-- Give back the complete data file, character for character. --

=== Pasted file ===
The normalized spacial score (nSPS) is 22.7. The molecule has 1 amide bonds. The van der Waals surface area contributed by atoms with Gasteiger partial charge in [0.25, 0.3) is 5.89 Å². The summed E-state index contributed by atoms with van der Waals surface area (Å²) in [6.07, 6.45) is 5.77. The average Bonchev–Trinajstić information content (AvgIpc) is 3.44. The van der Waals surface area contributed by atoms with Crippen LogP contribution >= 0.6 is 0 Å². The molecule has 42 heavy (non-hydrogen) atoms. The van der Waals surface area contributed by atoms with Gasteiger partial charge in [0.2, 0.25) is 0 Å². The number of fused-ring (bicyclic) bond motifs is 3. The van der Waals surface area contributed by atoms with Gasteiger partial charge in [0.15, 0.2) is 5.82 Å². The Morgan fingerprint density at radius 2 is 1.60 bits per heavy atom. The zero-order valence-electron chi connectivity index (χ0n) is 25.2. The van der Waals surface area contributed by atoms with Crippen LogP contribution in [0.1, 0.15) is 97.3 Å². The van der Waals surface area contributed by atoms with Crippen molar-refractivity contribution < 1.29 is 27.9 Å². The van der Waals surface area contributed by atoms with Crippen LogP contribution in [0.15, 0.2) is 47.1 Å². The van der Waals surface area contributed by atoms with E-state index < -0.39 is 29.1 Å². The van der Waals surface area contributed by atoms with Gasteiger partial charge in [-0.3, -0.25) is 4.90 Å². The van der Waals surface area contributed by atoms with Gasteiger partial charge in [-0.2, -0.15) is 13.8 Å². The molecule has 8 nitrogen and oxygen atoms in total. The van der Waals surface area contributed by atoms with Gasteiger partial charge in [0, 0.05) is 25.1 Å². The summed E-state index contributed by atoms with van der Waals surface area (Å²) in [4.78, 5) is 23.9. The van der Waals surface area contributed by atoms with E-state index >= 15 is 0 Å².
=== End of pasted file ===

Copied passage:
The normalized spacial score (nSPS) is 22.7. The molecule has 1 amide bonds. The van der Waals surface area contributed by atoms with Gasteiger partial charge in [0.25, 0.3) is 5.89 Å². The summed E-state index contributed by atoms with van der Waals surface area (Å²) in [6.07, 6.45) is 5.77. The average Bonchev–Trinajstić information content (AvgIpc) is 3.44. The van der Waals surface area contributed by atoms with Crippen LogP contribution >= 0.6 is 0 Å². The molecule has 42 heavy (non-hydrogen) atoms. The van der Waals surface area contributed by atoms with Gasteiger partial charge in [0.2, 0.25) is 0 Å². The number of fused-ring (bicyclic) bond motifs is 3. The van der Waals surface area contributed by atoms with Gasteiger partial charge in [0.15, 0.2) is 5.82 Å². The Morgan fingerprint density at radius 2 is 1.60 bits per heavy atom. The zero-order valence-electron chi connectivity index (χ0n) is 25.2. The van der Waals surface area contributed by atoms with Crippen LogP contribution in [0.1, 0.15) is 97.3 Å². The van der Waals surface area contributed by atoms with Crippen molar-refractivity contribution < 1.29 is 27.9 Å². The van der Waals surface area contributed by atoms with Crippen LogP contribution in [0.15, 0.2) is 47.1 Å². The van der Waals surface area contributed by atoms with E-state index < -0.39 is 29.1 Å². The van der Waals surface area contributed by atoms with Gasteiger partial charge in [-0.3, -0.25) is 4.90 Å². The van der Waals surface area contributed by atoms with Gasteiger partial charge in [-0.2, -0.15) is 13.8 Å². The molecule has 8 nitrogen and oxygen atoms in total. The van der Waals surface area contributed by atoms with Gasteiger partial charge in [0, 0.05) is 25.1 Å². The summed E-state index contributed by atoms with van der Waals surface area (Å²) in [4.78, 5) is 23.9. The van der Waals surface area contributed by atoms with E-state index >= 15 is 0 Å².